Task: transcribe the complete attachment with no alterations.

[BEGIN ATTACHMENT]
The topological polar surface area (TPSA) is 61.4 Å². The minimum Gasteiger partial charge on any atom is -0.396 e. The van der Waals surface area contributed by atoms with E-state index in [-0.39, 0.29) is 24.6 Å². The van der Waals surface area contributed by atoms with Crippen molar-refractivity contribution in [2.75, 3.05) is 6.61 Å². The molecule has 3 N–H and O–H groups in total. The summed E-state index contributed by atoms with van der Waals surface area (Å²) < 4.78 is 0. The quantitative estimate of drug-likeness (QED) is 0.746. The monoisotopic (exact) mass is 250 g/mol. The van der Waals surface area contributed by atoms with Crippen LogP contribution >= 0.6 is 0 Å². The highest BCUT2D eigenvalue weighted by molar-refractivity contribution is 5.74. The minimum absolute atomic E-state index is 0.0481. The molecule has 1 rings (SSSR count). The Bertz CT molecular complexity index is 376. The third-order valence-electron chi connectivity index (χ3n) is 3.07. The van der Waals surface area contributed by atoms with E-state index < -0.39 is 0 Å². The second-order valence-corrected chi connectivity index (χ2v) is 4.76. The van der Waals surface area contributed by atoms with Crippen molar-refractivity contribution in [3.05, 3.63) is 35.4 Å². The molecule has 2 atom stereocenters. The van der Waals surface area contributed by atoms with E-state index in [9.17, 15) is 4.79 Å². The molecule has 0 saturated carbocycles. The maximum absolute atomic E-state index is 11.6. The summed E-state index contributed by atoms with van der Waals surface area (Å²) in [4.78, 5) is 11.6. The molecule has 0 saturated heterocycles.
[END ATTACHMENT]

The topological polar surface area (TPSA) is 61.4 Å². The minimum Gasteiger partial charge on any atom is -0.396 e. The van der Waals surface area contributed by atoms with E-state index in [-0.39, 0.29) is 24.6 Å². The van der Waals surface area contributed by atoms with Crippen molar-refractivity contribution in [2.75, 3.05) is 6.61 Å². The molecule has 3 N–H and O–H groups in total. The summed E-state index contributed by atoms with van der Waals surface area (Å²) < 4.78 is 0. The quantitative estimate of drug-likeness (QED) is 0.746. The monoisotopic (exact) mass is 250 g/mol. The van der Waals surface area contributed by atoms with Crippen LogP contribution >= 0.6 is 0 Å². The highest BCUT2D eigenvalue weighted by molar-refractivity contribution is 5.74. The minimum absolute atomic E-state index is 0.0481. The molecule has 1 rings (SSSR count). The Bertz CT molecular complexity index is 376. The third-order valence-electron chi connectivity index (χ3n) is 3.07. The van der Waals surface area contributed by atoms with E-state index < -0.39 is 0 Å². The second-order valence-corrected chi connectivity index (χ2v) is 4.76. The van der Waals surface area contributed by atoms with Crippen molar-refractivity contribution in [3.05, 3.63) is 35.4 Å². The molecule has 2 atom stereocenters. The van der Waals surface area contributed by atoms with E-state index in [9.17, 15) is 4.79 Å². The molecule has 0 saturated carbocycles. The maximum absolute atomic E-state index is 11.6. The summed E-state index contributed by atoms with van der Waals surface area (Å²) in [4.78, 5) is 11.6. The molecule has 0 saturated heterocycles.